Posted by tac_admin, May 6, 2015

When is Requirements Elicitation Complete?

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Photo credit: Jacob Botter

Requirements elicitation is one of the many must-have skills that successful business analysts have in their tool kits. But it’s hard to know when and if your requirements elicitation activities are truly complete.

As you get into the nitty-gritty of a project, and you find that you’re missing an important requirement, that’s when you might have to go back to the drawing board.

And there’s nothing worse than starting from scratch when you’ve already invested time and energy into creating a comprehensive solution that positively impacts all stakeholders.

So how do you know the difference between eliciting enough requirements and falling short? This question is one of the many reasons I’ve developed my new 12-week course, Mastering Business Analysis Fundamentals, which delivers the necessary skillsets required for you to reach a senior BA position.

Requirements elicitation is part of that recipe for accelerated success in the ever-changing world of business analysis. To know that requirements elicitation is in fact complete, take the following action steps.

1. Consider the big picture.

Finances. Operations. Customers. There are more than a handful of factors that go into the solution you provide. As you ascertain whether or not you have the requirements you need, consider what the whole-picture outcome will be. If you shift through piece-by-piece, you may miss something vital.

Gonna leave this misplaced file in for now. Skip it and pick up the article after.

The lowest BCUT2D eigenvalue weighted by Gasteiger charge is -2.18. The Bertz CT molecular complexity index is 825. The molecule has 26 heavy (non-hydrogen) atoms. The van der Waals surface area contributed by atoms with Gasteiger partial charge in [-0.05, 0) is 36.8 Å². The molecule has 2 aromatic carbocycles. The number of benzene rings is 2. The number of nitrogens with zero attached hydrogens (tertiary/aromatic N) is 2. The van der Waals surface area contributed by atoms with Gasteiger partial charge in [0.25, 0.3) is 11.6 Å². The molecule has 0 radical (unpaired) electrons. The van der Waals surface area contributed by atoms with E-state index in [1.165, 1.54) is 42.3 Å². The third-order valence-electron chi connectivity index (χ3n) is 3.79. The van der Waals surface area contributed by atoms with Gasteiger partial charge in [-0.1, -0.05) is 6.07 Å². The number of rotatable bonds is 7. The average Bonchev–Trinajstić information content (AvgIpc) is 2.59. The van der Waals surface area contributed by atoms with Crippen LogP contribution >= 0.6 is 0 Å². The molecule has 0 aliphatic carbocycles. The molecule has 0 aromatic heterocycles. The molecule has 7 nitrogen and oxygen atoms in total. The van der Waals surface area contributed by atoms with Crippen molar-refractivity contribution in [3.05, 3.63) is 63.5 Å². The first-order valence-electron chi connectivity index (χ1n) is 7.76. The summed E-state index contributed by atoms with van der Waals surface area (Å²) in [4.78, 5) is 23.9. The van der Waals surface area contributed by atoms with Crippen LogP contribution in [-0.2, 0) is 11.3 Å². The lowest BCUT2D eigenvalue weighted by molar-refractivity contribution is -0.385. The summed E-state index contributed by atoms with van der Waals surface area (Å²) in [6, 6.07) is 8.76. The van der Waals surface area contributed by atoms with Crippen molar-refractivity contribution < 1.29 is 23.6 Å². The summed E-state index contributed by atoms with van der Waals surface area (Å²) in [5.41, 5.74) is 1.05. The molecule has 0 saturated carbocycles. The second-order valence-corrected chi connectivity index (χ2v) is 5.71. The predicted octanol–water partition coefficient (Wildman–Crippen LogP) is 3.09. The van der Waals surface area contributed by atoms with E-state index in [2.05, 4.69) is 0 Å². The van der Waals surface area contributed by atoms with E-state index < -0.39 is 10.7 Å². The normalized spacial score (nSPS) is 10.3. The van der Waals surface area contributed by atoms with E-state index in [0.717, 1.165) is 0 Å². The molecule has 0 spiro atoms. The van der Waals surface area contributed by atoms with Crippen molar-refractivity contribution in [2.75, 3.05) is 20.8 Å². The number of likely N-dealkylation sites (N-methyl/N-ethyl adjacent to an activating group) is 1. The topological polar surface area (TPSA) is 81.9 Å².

2. Think of all the stakeholders.

Stakeholders aren’t just the people you have meetings with—and they’re not just the people you get requirements from. Think of everyone who has some stake in the work you’re doing. If you can’t satisfy all parties, then you need more requirements. 

3. Remember the questions you asked during the interview process.

Hindsight is 20/20, so they say. As you move through the process of creating a solution to any number of problems, you’ll get stuck wondering why you’ve hit a particular snag. Think back to the questions you asked during the interview process, and you’ll figure out whether or not you need to ask more. 

4. Put the end user into consideration.

The end user’s satisfaction is the measuring stick of the quality of your solution. It’s his feedback that matters. It’s her experience that weighs whether or not your performance worked for the greater good. Always keep the end users in mind, and if you find that there is a hole in their experience, then you need more requirements to get the job done.

Ready to NEVER have to worry about requirements elicitation?

Get access to my IIBA-endorsed training!

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